What’s in a Name? An Experimental Examination of Investment Behavior
AbstractA fundamental unresolved issue is whether information asymmetries underlie investors’ predisposition to invest close to home (i.e., domestically or locally). We conduct experiments in the United States and Canada to investigate agents’ portfolio allocation decisions, controlling for the availability of information. Providing participants with information about a firm’s home base, without disclosing its specific identity, is not sufficient to change investment behavior. Rather, participants need to know a firm’s name and home base. Additional evidence indicates that participants have a greater perceived familiarity with local and domestic securities and, in turn, invest more in such securities. Copyright Springer 2005
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Bibliographic InfoArticle provided by Springer in its journal Review of Finance.
Volume (Year): 9 (2005)
Issue (Month): 2 (06)
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Web page: http://springerlink.metapress.com/link.asp?id=111870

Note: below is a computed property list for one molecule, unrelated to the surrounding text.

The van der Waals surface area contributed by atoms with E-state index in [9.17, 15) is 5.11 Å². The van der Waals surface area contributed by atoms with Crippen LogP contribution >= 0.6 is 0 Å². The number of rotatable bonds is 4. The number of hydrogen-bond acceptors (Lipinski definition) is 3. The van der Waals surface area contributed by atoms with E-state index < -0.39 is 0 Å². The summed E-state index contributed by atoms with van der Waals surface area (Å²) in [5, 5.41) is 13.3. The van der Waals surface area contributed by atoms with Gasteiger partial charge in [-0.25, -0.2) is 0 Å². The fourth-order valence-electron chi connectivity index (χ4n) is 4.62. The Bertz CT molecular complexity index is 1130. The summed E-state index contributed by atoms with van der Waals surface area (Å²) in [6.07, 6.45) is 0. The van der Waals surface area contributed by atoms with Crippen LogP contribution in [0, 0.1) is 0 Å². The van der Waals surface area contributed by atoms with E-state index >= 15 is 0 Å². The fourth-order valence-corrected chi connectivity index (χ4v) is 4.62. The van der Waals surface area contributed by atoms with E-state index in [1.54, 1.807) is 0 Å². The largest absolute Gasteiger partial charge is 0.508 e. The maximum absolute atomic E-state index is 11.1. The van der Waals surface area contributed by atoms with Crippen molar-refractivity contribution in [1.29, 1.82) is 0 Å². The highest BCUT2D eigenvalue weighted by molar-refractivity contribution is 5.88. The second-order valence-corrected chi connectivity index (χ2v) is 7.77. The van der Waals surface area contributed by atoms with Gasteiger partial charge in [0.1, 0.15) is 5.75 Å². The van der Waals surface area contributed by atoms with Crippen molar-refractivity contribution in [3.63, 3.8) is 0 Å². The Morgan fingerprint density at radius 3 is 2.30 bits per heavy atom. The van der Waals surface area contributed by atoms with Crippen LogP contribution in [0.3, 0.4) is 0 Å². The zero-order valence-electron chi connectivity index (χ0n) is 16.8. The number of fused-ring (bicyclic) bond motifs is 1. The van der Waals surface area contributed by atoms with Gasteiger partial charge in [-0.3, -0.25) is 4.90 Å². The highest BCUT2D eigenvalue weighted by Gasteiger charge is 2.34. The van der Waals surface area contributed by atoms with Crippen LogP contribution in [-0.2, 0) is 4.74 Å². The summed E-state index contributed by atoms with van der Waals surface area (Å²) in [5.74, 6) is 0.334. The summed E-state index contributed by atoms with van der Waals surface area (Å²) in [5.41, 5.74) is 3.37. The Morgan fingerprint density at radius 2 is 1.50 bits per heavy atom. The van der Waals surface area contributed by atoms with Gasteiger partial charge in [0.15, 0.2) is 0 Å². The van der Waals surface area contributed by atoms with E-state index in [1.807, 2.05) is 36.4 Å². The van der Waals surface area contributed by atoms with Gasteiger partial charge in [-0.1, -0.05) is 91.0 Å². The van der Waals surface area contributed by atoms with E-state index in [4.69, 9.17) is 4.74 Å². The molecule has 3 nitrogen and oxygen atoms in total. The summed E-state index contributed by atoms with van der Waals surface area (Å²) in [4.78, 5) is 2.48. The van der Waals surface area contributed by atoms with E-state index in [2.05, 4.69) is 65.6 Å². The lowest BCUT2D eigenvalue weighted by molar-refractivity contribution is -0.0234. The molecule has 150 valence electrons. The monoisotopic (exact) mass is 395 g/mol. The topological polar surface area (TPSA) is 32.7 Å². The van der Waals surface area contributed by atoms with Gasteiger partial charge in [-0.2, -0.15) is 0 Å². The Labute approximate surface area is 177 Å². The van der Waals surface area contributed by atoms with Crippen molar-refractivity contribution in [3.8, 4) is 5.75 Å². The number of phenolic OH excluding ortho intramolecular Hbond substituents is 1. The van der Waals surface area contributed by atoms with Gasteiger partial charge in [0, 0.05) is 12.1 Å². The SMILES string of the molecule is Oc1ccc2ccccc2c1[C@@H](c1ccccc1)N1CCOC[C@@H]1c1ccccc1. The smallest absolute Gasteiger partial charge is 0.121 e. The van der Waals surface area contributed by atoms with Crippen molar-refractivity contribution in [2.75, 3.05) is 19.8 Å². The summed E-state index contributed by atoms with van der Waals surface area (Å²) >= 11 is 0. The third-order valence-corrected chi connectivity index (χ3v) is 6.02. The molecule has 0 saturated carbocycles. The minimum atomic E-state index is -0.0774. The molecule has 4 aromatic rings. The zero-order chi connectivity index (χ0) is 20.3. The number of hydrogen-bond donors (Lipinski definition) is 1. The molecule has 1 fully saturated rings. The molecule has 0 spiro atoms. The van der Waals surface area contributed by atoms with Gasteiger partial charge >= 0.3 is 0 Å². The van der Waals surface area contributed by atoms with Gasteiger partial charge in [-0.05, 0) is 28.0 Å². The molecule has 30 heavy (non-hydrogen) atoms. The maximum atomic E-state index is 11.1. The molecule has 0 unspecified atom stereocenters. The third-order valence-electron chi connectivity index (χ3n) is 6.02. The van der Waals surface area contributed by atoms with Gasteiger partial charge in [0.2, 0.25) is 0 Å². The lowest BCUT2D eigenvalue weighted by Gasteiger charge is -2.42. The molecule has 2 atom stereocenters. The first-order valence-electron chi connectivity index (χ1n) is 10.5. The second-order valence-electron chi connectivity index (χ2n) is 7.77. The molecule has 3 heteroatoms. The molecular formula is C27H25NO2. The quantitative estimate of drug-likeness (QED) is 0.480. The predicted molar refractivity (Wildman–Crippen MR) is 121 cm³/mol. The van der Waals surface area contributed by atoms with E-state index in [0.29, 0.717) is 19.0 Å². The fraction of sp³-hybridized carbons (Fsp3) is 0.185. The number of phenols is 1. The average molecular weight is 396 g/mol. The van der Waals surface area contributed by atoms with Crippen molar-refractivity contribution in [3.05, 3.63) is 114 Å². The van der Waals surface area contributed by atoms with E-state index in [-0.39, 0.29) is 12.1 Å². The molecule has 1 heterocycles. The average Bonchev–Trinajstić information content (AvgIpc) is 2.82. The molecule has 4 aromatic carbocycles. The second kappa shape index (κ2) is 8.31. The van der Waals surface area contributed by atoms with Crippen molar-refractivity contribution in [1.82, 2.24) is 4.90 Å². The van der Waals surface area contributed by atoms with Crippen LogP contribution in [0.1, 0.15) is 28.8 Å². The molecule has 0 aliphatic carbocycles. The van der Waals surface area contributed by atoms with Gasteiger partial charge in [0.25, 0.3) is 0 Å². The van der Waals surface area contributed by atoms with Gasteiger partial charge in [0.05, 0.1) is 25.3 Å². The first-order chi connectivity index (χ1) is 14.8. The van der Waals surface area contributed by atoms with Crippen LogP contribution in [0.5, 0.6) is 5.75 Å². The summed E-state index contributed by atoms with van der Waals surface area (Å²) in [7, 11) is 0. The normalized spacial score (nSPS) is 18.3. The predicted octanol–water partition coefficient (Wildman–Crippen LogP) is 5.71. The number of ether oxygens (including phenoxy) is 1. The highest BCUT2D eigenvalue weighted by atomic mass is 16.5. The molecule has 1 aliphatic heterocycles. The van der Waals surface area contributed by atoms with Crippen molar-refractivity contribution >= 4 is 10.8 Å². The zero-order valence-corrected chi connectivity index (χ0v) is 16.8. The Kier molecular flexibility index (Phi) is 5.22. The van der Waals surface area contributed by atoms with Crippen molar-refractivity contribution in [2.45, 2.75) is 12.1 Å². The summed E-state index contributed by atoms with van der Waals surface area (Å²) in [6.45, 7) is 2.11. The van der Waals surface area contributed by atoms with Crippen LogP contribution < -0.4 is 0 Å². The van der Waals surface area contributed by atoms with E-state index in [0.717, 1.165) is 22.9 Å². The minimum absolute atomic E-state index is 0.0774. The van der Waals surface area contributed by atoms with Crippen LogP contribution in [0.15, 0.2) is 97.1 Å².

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- Lucy F. Ackert & Bryan K. Church & James Tompkins & Ping Zhang, 2003. "What's in a name? An experimental examination of investment behavior," Working Paper 2003-12, Federal Reserve Bank of Atlanta.
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- H. Henry Cao & Bing Han & David Hirshleifer & Harold H. Zhang, 2011.
"Fear of the Unknown: Familiarity and Economic Decisions,"
Review of Finance,
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- Baltzer, Markus & Stolper, Oscar & Walter, Andreas, 2011. "Home-field advantage or a matter of ambiguity aversion? Local bias among German individual investors," Discussion Paper Series 1: Economic Studies 2011,23, Deutsche Bundesbank, Research Centre.
- John Ammer & Sara B. Holland & David C. Smith & Francis E. Warnock, 2004. "Look at me now: the role of cross-listing in attracting U.S. investors," International Finance Discussion Papers 815, Board of Governors of the Federal Reserve System (U.S.).
- John Ammer & Sara B. Holland & David C. Smith & Francis E. Warnock, 2006. "Look at Me Now: What Attracts U.S. Shareholders?," NBER Working Papers 12500, National Bureau of Economic Research, Inc.
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